A Foodie's Adventures in Seoul: From Budget to Mid-Range

A Foodie’s Adventures in Seoul: From Budget to Mid-Range

From cheap eats like galbi mandu to delectable samgyejuk when you feel like splurging, here’s a list to help you regardless the state of your wallet.

Here’s some good news for you. Whether you’re going to Seoul on tight purse-strings or in a celebratory mode, here’s a scale of five eateries for you to get that amazing fix for your tummy, all according to your budget (You’re welcome!).

1. Mapo Mandu

Price: $

what to eat in seoul

Mandu means ‘dumplings’ in Korean. If you’re starving and looking for something cheap yet filling, here’s one mandu place you can’t miss. Head to Mapo Mandu for some must-try galbi (pork rib) dumplings. They’re so addictive that you won’t be able to resist having second helpings, especially when it’s just KRW3,000 (~S$ 3.70) for 10 dumplings! If you are up for some dumpling soup, this eatery serves up some scrumptious dumpling egg broth soup too.

Pictured above are the kimbap (which is like sushi) and odeng (fish cake served in a bowl of piping-hot soup, perfect for bulwarking against the cold during spring or winter). The best part? They are priced just as attractively as the signature galbi dumplings. How wallet friendly!

This humble eatery represents convenience and guilt-free indulgence at its best as you enjoy a feast that’s both affordable and delicious.

Opening hours: 00:00 – 24:00
Nearest station: Yeouido station (Seoul Subway) Exit 3. “Mapo Mandu” will be in view, on your left, once you emerge from the station exit.

2. Kalchi

Price: $$

The name of this restaurant within Pyeonghwa Market is well-known due to its 30 year-long history. Here at Kalchi, you can indulge in tantalisingly spicy kimchi soup that is a bang for your buck. At KRW12,000 (~S$14.70), a large portion of soup comes with a generous serving of ingredients including tofu, pork, leeks and of course, kimchi!

Pair the soup with seaweed rice – a refreshing alternative to the conventional white grains available at restaurants – and you have the perfect solution to braving the chilly night breezes of spring.

The chart-topper of our meal was the grilled bulgogi (sweet sauce pork) that cost KRW9,000 (~S$11.10). Of course, I encourage you to try the various types of grilled fish Kalchi whips up too. The grilled saba I decided upon did not disappoint and I’m sure you will enjoy it as well!

Nearest station: Dongdaemun station (Seoul Subway) Exit 9

3. Mister Bossam

Price: $$

what to eat in seoul

Bossam refers to the style of boiling meat in brine to a tenderness and juiciness that you’ll find irresistible. Mister Bossam has three different flavours of bossam meat – plain, garlic (sweet) or spring onion (spicy). You can order their meat platter which encompasses all three flavours and costs around KRW10,000 (~S$12.30).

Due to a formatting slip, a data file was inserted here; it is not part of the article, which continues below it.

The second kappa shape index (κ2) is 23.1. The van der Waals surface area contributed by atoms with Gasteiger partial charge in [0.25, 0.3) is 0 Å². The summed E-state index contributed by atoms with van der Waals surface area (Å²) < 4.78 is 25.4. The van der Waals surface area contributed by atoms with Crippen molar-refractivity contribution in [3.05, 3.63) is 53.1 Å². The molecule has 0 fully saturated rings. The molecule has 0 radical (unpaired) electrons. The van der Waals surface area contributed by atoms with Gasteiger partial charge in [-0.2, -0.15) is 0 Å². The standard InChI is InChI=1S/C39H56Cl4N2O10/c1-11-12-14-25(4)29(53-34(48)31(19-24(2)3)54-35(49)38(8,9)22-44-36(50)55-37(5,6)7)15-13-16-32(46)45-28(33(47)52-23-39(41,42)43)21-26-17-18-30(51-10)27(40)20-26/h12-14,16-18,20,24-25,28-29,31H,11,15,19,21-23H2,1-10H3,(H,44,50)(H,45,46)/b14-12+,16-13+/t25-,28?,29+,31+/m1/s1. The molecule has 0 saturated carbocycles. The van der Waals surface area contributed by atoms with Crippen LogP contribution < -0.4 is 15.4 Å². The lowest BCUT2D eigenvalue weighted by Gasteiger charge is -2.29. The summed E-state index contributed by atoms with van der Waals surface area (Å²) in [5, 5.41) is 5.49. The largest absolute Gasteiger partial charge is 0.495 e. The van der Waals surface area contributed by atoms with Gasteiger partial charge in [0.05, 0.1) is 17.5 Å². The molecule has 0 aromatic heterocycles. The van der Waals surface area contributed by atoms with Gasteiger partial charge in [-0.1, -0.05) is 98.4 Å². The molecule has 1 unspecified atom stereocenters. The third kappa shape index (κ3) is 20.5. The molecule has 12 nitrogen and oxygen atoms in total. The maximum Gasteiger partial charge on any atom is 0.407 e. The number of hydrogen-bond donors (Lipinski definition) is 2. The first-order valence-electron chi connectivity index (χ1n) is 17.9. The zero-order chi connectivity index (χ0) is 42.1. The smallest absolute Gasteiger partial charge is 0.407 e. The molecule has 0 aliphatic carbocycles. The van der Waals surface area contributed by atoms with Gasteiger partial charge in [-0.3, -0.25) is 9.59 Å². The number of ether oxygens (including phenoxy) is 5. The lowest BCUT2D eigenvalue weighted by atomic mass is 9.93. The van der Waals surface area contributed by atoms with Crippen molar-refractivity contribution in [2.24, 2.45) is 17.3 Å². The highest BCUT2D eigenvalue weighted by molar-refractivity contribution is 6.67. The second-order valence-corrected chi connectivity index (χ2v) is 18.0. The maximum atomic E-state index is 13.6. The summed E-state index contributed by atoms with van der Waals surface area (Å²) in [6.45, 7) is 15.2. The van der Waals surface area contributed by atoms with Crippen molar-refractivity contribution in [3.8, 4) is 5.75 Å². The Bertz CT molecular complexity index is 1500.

Besides serving affordable barbequed meat, this place provides free-flow seaweed soup, seaweed rice, and side dishes. Enjoy the soup and rice to your heart’s (or should I say, stomach’s) content.

Considered a requisite part of every birthday celebration, Korean-style seaweed soup is very different from the renditions available in Singapore, and is hence a rare find locally. So be sure to go for two servings (or more?) while you’re here!

Opening Hours: 11.30am to 11pm daily
Nearest station: Ewha station (Seoul Subway) Exit 2

4. Mapo Ok

Price: $$$ – $$$$

Mapo Ok is the go-to for seolleongtang, or beef soup, as shared by a local I know. This was where I had my first meal in Korea – and the food served here is, I dare say, one of the best I’ve had in Korea!

You have a choice of putting rice or noodles into your soup, and they provide whopping amounts of kimchi to go with it as well. Can’t get enough of kimchi? Fret not for free refills are available! The beef slices in the soup are done to tender perfection as well. With the regular-sized dish priced at KRW12,000 (~S$14.80) and the large-sized priced KRW15,000 (~S$18.40) it will cost you more to patronise this restaurant as compared to the places mentioned, especially if you are travelling as a group. Some cuts of beef on the menu can get rather costly, with prices going up to as high as KRW50,000 (~S$61.50)! Nevertheless, a meal here is definitely worth the money when you’re feeling a bit generous and ready to splurge!

Opening hours: 7am to 10pm daily
Nearest station: Mapo station (Seoul Subway), Exit 1

5. Hwanghu Myeongga

Price $$$ – $$$$

what to eat in seoul

When it comes to a good bowl of samgyetang (ginseng chicken soup), you would probably have heard of Tosokchon Samgyetang. This resturant’s legacy is indisputable – perpetuated by word of mouth and facilitated by its convenient location near Gyeongbokgung palace, you will see hoards of tourists congregate here for their dose of samgyetang. However, if queueing gives you a headache, head to Hwanghu Myeongga which serves up samgyetang that’s equally good!

I found Hwanghu Myeongga’s samgyetang to be intensely wholesome, and thus, a fair competitor to its more renowned counterpart, Tosokchon. Relish the smoothness of the samgyejuk (ginseng chicken porridge) and take your time to savour the broth which is pure heartiness-in-a-bowl. Dishes here range from KRW14,000-KRW40,000 (~S$17.20-S$49.20).

Opening hours: 11:00-21:00 (Last Order – 20:20)
Nearest station: Gyeongbokgung station (Seoul Subway) Exit 3

Whether you’re looking for cheap eats or (slightly more) indulgent treats, this list will help you decide on where to go depending on the state of your wallet.

About Author

Eunice Tan
Eunice Tan

Eunice revels in opportunities for traversing new worlds. She enjoys experimenting with her nascent interest — photography — or delving into a pool or novel. Felines and their more affectionate frenemies (dogs) are also heart-stealers for her.


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